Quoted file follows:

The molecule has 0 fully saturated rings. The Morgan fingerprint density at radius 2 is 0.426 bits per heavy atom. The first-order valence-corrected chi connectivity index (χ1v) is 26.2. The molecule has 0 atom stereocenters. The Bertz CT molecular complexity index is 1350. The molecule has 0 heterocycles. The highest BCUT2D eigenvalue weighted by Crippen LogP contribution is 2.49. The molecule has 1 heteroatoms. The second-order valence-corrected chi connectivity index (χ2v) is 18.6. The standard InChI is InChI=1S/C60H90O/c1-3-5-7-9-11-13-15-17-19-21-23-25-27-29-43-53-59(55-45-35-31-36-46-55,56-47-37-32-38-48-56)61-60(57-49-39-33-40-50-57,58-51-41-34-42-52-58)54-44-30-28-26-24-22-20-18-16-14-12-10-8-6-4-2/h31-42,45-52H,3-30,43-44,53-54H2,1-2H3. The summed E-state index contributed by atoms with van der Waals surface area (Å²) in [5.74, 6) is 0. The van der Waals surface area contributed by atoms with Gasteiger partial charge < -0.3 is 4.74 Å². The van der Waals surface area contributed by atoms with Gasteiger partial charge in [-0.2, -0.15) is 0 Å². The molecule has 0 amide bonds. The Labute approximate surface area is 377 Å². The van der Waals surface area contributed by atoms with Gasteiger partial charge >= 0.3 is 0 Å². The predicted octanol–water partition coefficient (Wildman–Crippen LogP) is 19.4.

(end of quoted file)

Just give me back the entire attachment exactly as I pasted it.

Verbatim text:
The molecule has 0 fully saturated rings. The Morgan fingerprint density at radius 2 is 0.426 bits per heavy atom. The first-order valence-corrected chi connectivity index (χ1v) is 26.2. The molecule has 0 atom stereocenters. The Bertz CT molecular complexity index is 1350. The molecule has 0 heterocycles. The highest BCUT2D eigenvalue weighted by Crippen LogP contribution is 2.49. The molecule has 1 heteroatoms. The second-order valence-corrected chi connectivity index (χ2v) is 18.6. The standard InChI is InChI=1S/C60H90O/c1-3-5-7-9-11-13-15-17-19-21-23-25-27-29-43-53-59(55-45-35-31-36-46-55,56-47-37-32-38-48-56)61-60(57-49-39-33-40-50-57,58-51-41-34-42-52-58)54-44-30-28-26-24-22-20-18-16-14-12-10-8-6-4-2/h31-42,45-52H,3-30,43-44,53-54H2,1-2H3. The summed E-state index contributed by atoms with van der Waals surface area (Å²) in [5.74, 6) is 0. The van der Waals surface area contributed by atoms with Gasteiger partial charge < -0.3 is 4.74 Å². The van der Waals surface area contributed by atoms with Gasteiger partial charge in [-0.2, -0.15) is 0 Å². The molecule has 0 amide bonds. The Labute approximate surface area is 377 Å². The van der Waals surface area contributed by atoms with Gasteiger partial charge >= 0.3 is 0 Å². The predicted octanol–water partition coefficient (Wildman–Crippen LogP) is 19.4.